When we first started dating, Matt often commented on how lucky it was that we’re both Catholic. While this is technically true, my fiancé is a little more devout than I am. A self-confessed “Chrimeaster” Catholic, I attend services only a few times a year—namely Christmas and Easter—and rarely otherwise prioritize church during my busy weekends.
When wedding talk started, Matt felt quite strongly about getting married in a Catholic church, but my Chrimeaster tendencies diluted any opinions I had on the matter. I told him I’d be happy to oblige, but under one condition: He’d have to take care of the details.
This proved harder than expected. As is the case with many young transplants to big cities, I had never taken the time to join any parishes. Even Matt, with his slightly higher attendance rate, didn’t have a regular church. When he started calling chapels to inquire about availability, many places insisted we join as parishioners before a date could even be discussed. Hmm . . . think Catholicism offers extra credit for being a multiple-parish member?
After discovering that the church closest to our reception venue, the Arts Club of Washington, was booked for our date, we tried St. Patrick’s in downtown DC. That church told us we had to be members for six months before we could even talk about a wedding date. Six months? That was a gamble we simply weren’t willing to take.
Next, Matt moved on to churches in Georgetown, but he consistently found their wedding-ceremony fees too expensive. Most other Washington churches would have been far enough away from the Arts Club to require transportation for our guests, and budget was already strained enough.
After that, we met with a priest in Chinatown. He was very pleasant, and we enjoyed meeting with him—right up until he spoke disapprovingly of our choice to live together before marriage. From there, we quickly determined that this church was not the right place for us.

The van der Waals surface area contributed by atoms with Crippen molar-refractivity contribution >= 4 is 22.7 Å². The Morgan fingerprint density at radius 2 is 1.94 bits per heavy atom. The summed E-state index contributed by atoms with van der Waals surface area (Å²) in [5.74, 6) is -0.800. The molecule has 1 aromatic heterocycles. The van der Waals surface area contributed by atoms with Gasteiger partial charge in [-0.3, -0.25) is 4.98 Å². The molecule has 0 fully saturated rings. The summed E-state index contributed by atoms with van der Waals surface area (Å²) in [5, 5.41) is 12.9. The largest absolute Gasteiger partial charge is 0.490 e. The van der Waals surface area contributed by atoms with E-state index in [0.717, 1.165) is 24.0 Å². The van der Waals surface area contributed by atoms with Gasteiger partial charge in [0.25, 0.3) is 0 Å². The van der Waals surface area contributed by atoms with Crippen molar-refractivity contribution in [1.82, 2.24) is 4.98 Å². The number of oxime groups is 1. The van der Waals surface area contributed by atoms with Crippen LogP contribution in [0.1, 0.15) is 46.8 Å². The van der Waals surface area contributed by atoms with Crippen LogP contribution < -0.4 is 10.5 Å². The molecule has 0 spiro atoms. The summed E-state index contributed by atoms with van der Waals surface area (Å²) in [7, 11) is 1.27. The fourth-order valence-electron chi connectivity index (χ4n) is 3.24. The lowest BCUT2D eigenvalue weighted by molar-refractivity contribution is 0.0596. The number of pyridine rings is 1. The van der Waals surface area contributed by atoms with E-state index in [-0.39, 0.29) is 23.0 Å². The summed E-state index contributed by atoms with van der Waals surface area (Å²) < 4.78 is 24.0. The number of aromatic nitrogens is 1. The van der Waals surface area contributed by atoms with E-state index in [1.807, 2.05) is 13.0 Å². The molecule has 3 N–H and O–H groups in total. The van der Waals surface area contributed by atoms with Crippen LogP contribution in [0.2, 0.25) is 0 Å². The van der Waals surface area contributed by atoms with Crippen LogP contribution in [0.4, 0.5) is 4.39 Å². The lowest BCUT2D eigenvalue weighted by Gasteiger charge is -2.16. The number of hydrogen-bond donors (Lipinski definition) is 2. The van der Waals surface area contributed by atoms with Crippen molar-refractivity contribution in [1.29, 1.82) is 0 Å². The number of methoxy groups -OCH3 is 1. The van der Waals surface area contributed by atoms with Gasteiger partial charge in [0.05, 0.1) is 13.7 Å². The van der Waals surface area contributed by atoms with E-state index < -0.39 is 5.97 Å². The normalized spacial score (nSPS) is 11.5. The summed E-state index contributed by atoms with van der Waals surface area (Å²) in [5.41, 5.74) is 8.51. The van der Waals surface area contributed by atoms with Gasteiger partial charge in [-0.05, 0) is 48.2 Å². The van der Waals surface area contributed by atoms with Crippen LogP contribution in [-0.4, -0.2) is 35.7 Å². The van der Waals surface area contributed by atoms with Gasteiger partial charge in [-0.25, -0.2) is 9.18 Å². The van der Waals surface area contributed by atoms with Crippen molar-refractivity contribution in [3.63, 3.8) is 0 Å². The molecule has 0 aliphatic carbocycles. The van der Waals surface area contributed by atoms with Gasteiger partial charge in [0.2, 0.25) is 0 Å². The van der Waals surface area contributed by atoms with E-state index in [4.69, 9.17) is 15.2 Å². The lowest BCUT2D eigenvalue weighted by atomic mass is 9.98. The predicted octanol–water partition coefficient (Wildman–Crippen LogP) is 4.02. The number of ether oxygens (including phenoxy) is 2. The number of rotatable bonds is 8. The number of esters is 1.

After rounds of strikeouts, we finally found a perfect fit at Holy Rosary—an adorable Italian church near Judiciary Square. The first time I walked in, the ornate interior reminded me exactly of my Nonna’s house. The parish priest has a decidedly more liberal attitude, and we’re grateful he’s allowing us to add to or subtract from the ceremony as we see fit. Now we’re sorting through readings, songs, and other things—and we’re excited to make the ceremony as beautiful as possible.
Lessons From the Budget Bride:
• Prioritize the ceremony. If you're planning to be married in a church or synagogue, try to book the ceremony site before booking the reception site. Matt and I did both simultaneously and as we found out, it was much harder to coordinate than anticipated.
• Different churches have different ground rules. Matt and I are writing our own vows and hope to use a family friend as officiant. Not all churches were receptive to those ideas, so make sure you ask what's okay before booking a date.
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